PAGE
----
Sharif made the remarks during a meeting with visiting German Foreign Minister Guido Westerwelle.
The two leaders discussed bilateral relations and the regional situation.
"Drone attacks are violating our sovereignty as well as international laws. Drone attacks must stop. We have protested many a time. This is simply unacceptable," Sharif was quoted as saying in a statement issued by his office.
Pakistan is "ready to facilitate the withdrawal of coalition troops from Afghanistan and hopes that the Afghan army and security forces would be able to manage the situation" after the drawdown of US and allied forces next year, Sharif said.
Sharif's remarks came hours after US Charge d'Affaires Richard Hoagland was summoned to the Foreign Office to protest a US drone strike in North Waziristan yesterday that killed seven persons.
The protest was lodged on the instructions of the Prime Minister, the Foreign Office said. Former envoy Tariq Fatemi, a Special Assistant to the Prime Minister, handed over a demarche to the US diplomat.
The drone strikes have emerged as a key irritant in Pakistan-US ties.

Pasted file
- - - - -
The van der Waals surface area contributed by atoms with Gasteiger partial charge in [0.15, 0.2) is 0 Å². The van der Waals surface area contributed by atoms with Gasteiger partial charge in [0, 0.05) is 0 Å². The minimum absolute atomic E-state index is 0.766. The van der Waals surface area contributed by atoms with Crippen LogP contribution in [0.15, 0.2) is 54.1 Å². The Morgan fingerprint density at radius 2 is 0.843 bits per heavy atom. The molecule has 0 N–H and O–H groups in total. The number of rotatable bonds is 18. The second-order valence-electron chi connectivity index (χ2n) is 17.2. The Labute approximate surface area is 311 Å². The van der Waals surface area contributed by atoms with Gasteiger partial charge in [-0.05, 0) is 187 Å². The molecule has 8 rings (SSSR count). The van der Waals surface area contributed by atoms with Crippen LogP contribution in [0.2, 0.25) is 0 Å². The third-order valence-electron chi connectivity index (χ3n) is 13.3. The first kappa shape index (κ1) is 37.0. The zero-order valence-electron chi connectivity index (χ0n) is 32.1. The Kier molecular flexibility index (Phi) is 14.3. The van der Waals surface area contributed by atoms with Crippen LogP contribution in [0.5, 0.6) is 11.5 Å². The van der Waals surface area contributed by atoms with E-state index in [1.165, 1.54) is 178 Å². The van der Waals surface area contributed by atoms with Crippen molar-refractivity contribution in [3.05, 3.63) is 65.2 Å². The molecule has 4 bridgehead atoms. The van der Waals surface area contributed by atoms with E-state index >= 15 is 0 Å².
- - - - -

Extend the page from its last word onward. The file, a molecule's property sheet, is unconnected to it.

American officials have defended the use of drones, saying they are vital for targeting Taliban and al-Qaeda elements sheltering in Pakistan's tribal belt.
On May 29, the deputy chief of the banned Tehrik-e-Taliban Pakistan, Waliur Rehman, was killed in another drone strike in North Waziristan.
Sharif spoke out publicly against the drone strikes for the first time shortly after he was formally elected Prime Minister by the lower house of parliament on Wednesday.
He said the attacks should stop as they were a violation of Pakistan's sovereignty.
During his meeting with the German Foreign Minister, Sharif said Pakistan wants to expand cooperation with Afghanistan and support the Afghan nation.
"There had to be a multi-pronged policy to tackle the situation in Afghanistan," he said. Referring to Pakistan's acute energy shortage, Sharif said his government is working on a plan to overcome power outages.
He invited German investors to invest in Pakistan's power sector.
Sharif said Pakistan will welcome German investors to set up thermal power plants to be run on coal and gas. He offered to facilitate the setting up of plants near coal mines.
"We have a tough situation at hand but we have a team and the determination to turn around the economy," Sharif said.
Westerwelle said the German government is keen to send a delegation of 60 businessmen to Pakistan and the German Ambassador will facilitate this visit.
He proposed that a joint investment conference should be held in Pakistan so that investors could share their knowledge and explore prospects of investment.
Westerwelle said Germany would continue to support Pakistan's efforts to get GSP-Plus status in the European Union.